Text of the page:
Between 1996 and 2016, unilateral GKT was performed in 30 patients suffering from various severe pain syndromes in whom conservative treatment had failed. There were 20 women and 10 men in the study population, with a median age of 80 years (range 53–89 years). The pain syndromes consisted of 8 patients with classic treatment-resistant trigeminal neuralgia (TN), 6 with postherpetic TN, 5 with TN and constant pain, 1 with TN related to multiple sclerosis, 3 with trigeminal neuropathic pain, 4 with thalamic pain, 1 with phantom pain, 1 with causalgic pain, and 1 with facial pain. The median follow-up period was 24 months (range 12–180 months). Invasive procedures for pain release preceded GKT in 20 patients (microvascular decompression, glycerol rhizotomy, balloon microcompression, Gamma Knife irradiation of the trigeminal root, and radiofrequency thermolesion). The Leksell stereotactic frame, GammaPlan software, and T1- and T2-weighted sequences acquired at 1.5 T were used for localization of the targeted medial thalamus, namely the centromedian (CM) and parafascicularis (Pf) nucleus. The CM/Pf complex was localized 4–6 mm lateral to the wall of the third ventricle, 8 mm posterior to the midpoint, and 2–3 mm superior to the intercommissural line. GKT was performed using the Leksell Gamma Knife with an applied dose ranging from 145 to 150 Gy, with a single shot, 4-mm collimator. Pain relief after radiation treatment was evaluated. Decreased pain intensity to less than 50% of the previous level was considered successful.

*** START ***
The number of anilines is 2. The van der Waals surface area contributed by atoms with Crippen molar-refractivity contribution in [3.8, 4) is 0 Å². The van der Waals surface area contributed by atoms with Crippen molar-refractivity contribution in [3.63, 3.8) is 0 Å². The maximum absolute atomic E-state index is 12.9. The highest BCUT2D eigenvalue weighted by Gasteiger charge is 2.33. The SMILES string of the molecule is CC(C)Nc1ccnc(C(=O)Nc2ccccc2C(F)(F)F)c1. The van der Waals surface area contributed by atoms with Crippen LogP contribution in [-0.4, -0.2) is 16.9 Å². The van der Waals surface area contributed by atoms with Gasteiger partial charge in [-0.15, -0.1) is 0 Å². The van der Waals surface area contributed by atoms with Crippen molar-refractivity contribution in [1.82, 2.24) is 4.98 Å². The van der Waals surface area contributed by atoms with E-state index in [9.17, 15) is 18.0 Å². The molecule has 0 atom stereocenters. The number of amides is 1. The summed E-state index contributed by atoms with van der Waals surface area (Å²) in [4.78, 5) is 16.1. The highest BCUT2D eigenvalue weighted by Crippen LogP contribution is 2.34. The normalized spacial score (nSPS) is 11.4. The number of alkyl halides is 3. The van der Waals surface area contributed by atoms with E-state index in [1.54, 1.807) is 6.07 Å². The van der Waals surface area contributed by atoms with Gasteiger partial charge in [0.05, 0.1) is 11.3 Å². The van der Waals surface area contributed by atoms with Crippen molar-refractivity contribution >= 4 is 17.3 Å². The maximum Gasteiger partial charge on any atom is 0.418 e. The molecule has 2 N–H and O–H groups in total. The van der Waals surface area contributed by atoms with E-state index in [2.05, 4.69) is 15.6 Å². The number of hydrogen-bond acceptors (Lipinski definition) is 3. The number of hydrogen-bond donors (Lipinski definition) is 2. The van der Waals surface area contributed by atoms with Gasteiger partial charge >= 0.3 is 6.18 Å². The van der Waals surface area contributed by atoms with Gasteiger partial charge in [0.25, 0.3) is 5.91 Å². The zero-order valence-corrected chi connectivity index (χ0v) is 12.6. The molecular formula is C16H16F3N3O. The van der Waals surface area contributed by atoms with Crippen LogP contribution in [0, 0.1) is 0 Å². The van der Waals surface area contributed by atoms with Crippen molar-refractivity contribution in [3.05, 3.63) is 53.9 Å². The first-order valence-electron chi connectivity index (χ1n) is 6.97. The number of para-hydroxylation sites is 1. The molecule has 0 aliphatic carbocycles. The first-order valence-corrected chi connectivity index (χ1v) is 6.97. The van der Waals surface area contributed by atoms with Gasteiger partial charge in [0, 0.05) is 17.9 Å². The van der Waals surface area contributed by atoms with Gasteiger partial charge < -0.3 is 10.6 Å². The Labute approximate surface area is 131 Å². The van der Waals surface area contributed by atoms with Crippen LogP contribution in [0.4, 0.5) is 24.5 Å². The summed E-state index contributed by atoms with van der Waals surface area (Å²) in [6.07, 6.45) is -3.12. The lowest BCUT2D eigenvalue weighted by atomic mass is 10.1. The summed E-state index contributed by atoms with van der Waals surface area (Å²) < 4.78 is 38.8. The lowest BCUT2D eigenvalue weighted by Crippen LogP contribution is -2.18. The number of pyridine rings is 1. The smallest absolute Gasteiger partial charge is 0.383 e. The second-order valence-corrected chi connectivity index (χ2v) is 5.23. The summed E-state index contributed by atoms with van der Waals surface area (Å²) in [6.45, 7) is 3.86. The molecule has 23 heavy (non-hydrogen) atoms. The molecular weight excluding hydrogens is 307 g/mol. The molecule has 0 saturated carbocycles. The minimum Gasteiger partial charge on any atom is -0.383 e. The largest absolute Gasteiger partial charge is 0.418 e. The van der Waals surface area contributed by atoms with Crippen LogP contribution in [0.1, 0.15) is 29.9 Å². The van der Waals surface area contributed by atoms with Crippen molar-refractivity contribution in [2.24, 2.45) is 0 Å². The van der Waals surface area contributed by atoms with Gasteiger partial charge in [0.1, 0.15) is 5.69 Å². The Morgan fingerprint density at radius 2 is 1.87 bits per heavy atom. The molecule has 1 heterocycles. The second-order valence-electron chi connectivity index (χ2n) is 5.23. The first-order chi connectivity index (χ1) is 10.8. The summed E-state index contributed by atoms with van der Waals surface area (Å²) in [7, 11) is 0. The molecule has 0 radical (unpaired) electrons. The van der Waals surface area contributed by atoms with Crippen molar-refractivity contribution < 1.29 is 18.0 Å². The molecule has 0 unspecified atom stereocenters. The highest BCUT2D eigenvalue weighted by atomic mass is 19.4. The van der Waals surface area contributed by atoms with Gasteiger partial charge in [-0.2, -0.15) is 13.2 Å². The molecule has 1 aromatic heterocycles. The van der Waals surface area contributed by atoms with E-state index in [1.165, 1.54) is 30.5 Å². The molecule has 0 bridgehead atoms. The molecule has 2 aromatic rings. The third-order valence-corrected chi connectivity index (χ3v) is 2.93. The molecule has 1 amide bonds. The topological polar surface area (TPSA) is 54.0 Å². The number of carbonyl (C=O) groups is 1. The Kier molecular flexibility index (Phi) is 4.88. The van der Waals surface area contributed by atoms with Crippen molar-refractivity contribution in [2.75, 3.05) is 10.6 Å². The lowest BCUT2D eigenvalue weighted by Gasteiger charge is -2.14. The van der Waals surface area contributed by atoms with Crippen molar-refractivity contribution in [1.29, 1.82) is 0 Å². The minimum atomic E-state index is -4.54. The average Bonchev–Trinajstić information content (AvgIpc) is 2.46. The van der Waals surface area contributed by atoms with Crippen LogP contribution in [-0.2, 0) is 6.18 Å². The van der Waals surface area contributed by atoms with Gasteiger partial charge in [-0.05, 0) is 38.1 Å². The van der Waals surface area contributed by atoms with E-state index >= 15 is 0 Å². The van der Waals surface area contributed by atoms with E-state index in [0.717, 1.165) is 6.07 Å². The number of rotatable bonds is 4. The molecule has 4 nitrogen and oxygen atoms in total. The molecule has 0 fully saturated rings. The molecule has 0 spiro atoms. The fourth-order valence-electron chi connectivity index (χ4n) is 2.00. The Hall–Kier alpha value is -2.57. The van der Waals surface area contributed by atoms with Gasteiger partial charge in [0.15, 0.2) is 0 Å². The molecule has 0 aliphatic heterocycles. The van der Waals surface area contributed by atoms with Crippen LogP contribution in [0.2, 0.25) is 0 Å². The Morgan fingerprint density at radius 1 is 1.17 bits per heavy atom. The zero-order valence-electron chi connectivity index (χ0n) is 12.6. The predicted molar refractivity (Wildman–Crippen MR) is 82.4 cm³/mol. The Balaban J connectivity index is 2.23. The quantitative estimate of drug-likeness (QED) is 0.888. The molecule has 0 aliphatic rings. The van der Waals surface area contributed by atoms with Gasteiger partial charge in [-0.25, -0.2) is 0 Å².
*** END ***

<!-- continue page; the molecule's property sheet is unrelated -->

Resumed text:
RESULTS